NEW YORK NURSE: June 2010
by Randi Hoffman
On May 11, about 400 Montefiore Medical Center nurses rallied at the Moses Division in the Bronx. They picketed, sang and listened to speeches in front of the facility. They had been without a contract for 16 months.
Montefiore management is attempting to scale back the nurses’ health and pension benefits and is not enforcing agreed-upon staffing ratios.
“The nurses of Montefore Medical Center demonstrate a strong commitment to themselves and each other,” said Patricia DiLillo, bargaining unit president at Montefiore’s Weiler Division. “Montefiore is the most profitable hospital in New York state. How can they justify asking for benefit cuts and refusing to address staffing improvements to which they had previously agreed? The people of the Bronx and the nurses who care for them deserve better treatment.”
Montefiore nurses have been working without a contract since Jan. 15, 2009. Nurse per-patient ratios that were set 10 years ago are not being enforced, affecting the amount of time each patient is able to receive from the nurses. The nurses’ caseload has also been growing.
The Montefiore nurses circulated a flyer and boycotted National Nurses Week, May 6 to 13, by not accepting the food and gifts offered by the hospital.
At the picket the energy was high. The nurses sang “We need a contract” to the tune of “Under the Boardwalk.” In the speeches, the nurses stressed that they have the right to retire in dignity, and as caregivers themselves, they have the right to affordable health care.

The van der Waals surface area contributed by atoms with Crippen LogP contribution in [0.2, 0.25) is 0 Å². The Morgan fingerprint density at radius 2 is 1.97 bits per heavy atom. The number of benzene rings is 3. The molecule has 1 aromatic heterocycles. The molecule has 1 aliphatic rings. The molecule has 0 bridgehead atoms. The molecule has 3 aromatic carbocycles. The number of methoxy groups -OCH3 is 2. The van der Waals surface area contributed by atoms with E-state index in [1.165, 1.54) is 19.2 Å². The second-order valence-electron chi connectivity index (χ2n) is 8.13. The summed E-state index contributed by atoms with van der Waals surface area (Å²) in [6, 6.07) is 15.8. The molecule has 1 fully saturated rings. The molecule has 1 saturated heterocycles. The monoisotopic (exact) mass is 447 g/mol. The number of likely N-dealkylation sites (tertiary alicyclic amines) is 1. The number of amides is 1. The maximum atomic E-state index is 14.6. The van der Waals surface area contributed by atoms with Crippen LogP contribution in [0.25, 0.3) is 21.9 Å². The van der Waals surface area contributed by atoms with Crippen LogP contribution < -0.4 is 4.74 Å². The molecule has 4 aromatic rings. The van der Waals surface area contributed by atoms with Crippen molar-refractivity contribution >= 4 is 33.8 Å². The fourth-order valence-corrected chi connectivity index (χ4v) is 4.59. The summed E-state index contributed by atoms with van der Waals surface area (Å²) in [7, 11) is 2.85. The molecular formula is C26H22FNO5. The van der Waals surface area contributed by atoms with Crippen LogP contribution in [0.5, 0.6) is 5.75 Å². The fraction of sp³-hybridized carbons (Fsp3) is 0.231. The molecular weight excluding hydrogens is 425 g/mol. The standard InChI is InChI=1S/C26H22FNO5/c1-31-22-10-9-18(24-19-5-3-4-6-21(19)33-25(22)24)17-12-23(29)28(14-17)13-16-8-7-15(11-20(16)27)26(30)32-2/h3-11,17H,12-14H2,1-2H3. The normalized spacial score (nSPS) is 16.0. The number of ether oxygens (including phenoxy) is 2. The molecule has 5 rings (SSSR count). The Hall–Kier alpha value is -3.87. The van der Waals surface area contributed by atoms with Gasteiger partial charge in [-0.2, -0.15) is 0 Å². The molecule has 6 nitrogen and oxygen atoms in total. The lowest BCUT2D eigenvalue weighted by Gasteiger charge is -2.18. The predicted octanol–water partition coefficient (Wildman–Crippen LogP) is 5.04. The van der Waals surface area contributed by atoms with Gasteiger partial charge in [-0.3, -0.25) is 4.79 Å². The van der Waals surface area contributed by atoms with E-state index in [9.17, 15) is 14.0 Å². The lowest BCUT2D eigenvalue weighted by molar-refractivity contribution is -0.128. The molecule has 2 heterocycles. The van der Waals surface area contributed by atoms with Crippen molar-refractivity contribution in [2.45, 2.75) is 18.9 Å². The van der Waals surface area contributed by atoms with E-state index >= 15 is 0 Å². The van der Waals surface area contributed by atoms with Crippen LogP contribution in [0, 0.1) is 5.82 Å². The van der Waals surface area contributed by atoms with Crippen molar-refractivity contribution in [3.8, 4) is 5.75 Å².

“The nurses are adamant that their pension remain intact,” said Joy Rodney, a bargaining unit officer of the Montefiore Home Health Agency. “Montefiore is the only hospital in the Bronx in the black. They are doing very well financially. There is no excuse.”
On Dec. 15, 2009, more than 1,000 Montefiore RNs picketed in front of both the Weiler and Moses facilities, protesting management’s “cost-neutral” proposal of a contract. The nurses believed this proposal would drive many RNs into early retirement and lead to even more short staffing.
And more than a year ago, on April 6, 2009, Montefiore RNs picketed in the driving rain. They wanted shorter waiting times for patients in the emergency room and for the nurse to remain assigned to areas for which they had been trained.